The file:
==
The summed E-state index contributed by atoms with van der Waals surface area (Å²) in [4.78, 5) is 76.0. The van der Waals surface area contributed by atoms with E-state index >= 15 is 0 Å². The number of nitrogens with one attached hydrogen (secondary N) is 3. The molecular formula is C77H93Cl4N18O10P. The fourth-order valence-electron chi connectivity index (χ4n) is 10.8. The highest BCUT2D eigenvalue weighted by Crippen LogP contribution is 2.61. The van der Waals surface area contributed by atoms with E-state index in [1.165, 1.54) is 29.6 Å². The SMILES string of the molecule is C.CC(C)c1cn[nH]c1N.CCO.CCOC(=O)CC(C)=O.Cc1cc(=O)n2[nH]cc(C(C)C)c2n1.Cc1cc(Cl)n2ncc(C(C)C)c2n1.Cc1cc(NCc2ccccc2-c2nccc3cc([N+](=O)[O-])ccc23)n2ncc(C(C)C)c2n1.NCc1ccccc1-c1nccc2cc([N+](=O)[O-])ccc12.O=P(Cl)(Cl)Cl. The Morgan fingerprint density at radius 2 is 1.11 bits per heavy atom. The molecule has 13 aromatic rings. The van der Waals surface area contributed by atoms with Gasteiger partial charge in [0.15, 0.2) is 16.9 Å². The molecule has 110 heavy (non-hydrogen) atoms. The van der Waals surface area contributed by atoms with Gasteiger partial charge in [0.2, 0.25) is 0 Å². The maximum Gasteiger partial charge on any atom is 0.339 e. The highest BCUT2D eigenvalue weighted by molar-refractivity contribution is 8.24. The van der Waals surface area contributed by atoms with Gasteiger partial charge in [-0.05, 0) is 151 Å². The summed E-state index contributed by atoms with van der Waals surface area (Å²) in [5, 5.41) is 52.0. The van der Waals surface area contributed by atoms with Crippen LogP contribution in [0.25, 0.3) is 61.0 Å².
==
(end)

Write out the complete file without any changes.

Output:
The summed E-state index contributed by atoms with van der Waals surface area (Å²) in [4.78, 5) is 76.0. The van der Waals surface area contributed by atoms with E-state index >= 15 is 0 Å². The number of nitrogens with one attached hydrogen (secondary N) is 3. The molecular formula is C77H93Cl4N18O10P. The fourth-order valence-electron chi connectivity index (χ4n) is 10.8. The highest BCUT2D eigenvalue weighted by Crippen LogP contribution is 2.61. The van der Waals surface area contributed by atoms with E-state index in [1.165, 1.54) is 29.6 Å². The SMILES string of the molecule is C.CC(C)c1cn[nH]c1N.CCO.CCOC(=O)CC(C)=O.Cc1cc(=O)n2[nH]cc(C(C)C)c2n1.Cc1cc(Cl)n2ncc(C(C)C)c2n1.Cc1cc(NCc2ccccc2-c2nccc3cc([N+](=O)[O-])ccc23)n2ncc(C(C)C)c2n1.NCc1ccccc1-c1nccc2cc([N+](=O)[O-])ccc12.O=P(Cl)(Cl)Cl. The Morgan fingerprint density at radius 2 is 1.11 bits per heavy atom. The molecule has 13 aromatic rings. The van der Waals surface area contributed by atoms with Gasteiger partial charge in [0.15, 0.2) is 16.9 Å². The molecule has 110 heavy (non-hydrogen) atoms. The van der Waals surface area contributed by atoms with Gasteiger partial charge in [0.2, 0.25) is 0 Å². The maximum Gasteiger partial charge on any atom is 0.339 e. The highest BCUT2D eigenvalue weighted by molar-refractivity contribution is 8.24. The van der Waals surface area contributed by atoms with Gasteiger partial charge in [-0.05, 0) is 151 Å². The summed E-state index contributed by atoms with van der Waals surface area (Å²) in [5, 5.41) is 52.0. The van der Waals surface area contributed by atoms with Crippen LogP contribution in [0.25, 0.3) is 61.0 Å².